Oh Ninotchka, my little Ninotchka. Man that's fun to say. Feels good rolling off your tongue. If I ever get another dog, I'm going to name her Ninotchka Yakushova just so I can shout the name from my porch.
Anyway, onto the movie. I haven't done the research, but I think this is Greta Garbo in her first role as a Marxist Robot. Her acting is meant to be a parody of her typical roles, which is funny, I guess, she didn't really do comedies, romantic comedies were even more of a stretch. The Marxist Robot routine makes for some absolutely painful lovemaking scenes. ("lovemaking" is, of course, used in the old-fashioned sense in which it does not necessarily refer to intercourse) For example:
Leon: Can it be that I'm..........falling in love with you?
Ninotchka: Why must you bring in wrong values? Love is a romantic designation for a most ordinary biological, or shall we say chemical, process. A lot of nonsense is talked and written about it.
Quick synopsis: Three Russian men are sent to Paris to sell some jewelry that had been confiscated during the Revolution. They justify staying in the royal suite in a fine hotel because it has a safe in the room, they stand around rationalizing their decision and are overheard by another Russian exile working as a waiter. He runs off to speak to the Grand Duchess Swana, also a Russian exile, also the former owner of the jewels, to tell her that her long lost jewelry is back in town. Here we are introduced to her lover/boy-toy, Count Leon D'Algout, who says, "Leave it to me! I'll get your jewels back!" He then goes off to befriend the 3 Russians (who are played by German actors, so naturally this film was banned in the Soviet Union) and seduce them with wine, women and song. Once they're good and drunk, he gets their approval to send a telegram to their boss, Comrade Rakonin (played by Boris Karloff) saying that they've agreed to settle for 50% of the jewels' value. And the party continues. Meanwhile, Rakonin sends a telegram back stripping the men of their authority and instructing them to await the arrival of his envoy who will take over the sale. And by "envoy" he means "Marxist Robot".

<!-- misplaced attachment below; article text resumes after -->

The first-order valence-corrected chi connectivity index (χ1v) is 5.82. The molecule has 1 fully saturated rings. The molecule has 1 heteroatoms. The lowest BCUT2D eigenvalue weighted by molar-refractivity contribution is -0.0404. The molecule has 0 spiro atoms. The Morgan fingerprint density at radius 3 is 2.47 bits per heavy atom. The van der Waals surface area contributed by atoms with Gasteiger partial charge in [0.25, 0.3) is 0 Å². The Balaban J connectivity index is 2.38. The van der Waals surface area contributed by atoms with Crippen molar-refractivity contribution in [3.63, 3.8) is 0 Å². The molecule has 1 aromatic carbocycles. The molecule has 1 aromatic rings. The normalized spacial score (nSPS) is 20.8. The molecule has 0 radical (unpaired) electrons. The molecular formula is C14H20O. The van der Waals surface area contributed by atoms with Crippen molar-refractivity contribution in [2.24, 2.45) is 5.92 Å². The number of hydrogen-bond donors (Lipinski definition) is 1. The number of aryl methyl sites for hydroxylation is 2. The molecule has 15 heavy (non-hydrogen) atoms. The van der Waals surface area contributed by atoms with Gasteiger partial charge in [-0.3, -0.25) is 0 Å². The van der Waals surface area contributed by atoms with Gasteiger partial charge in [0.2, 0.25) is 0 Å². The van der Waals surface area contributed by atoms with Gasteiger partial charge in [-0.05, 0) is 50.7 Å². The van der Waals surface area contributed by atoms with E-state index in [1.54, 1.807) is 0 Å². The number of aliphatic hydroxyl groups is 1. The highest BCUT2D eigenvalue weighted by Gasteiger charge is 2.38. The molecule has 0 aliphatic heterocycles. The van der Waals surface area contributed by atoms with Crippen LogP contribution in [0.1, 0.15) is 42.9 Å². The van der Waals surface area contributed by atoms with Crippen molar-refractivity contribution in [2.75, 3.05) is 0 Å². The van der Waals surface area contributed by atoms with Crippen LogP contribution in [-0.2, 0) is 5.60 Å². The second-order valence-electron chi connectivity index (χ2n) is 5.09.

So Ninotchka is strictly business. She deplores capitalism, frivolity, excess, wastefulness...well, pretty much everything. On her first exploration expedition in Paris, she has the good fortune to run into Count Leon D'Algout, who does not realize that Ninotchka is in charge of the jewels he's trying to obtain for his mistress, BUT is actually enamored by her deadpan, mortician-like demeanor. Seriously. ("OH! a Russian! I love Russians! I've been fascinated by your 5-year-plan for the last 15 years!" The Count is a witty mofo) He's so enamored that he follows her to the Eiffel Tower and somehow manages to get her into his apartment.
Now. You may hate this entire movie. You may be bored to tears. You may be the long-lost Grand Duchess Anastasia seething with rage because this movie makes a mockery of Russia and trivializes the Imperial way of life that was brutally seized from you when you were just an innocent. But whatever your opinion, the entire movie is justified by the scene that follows:
Leon: (to his butler) Good Evening Gaston!
Gaston: Good Evening Monsieur.
Ninotchka: Is this what you call a butler?
Leon: Why, Yes.
Ninotchka: (to Gaston) Good evening Comrade! (to Leon) This man is very old, you shouldn't make him work.
Leon: Oh, he takes good care of that.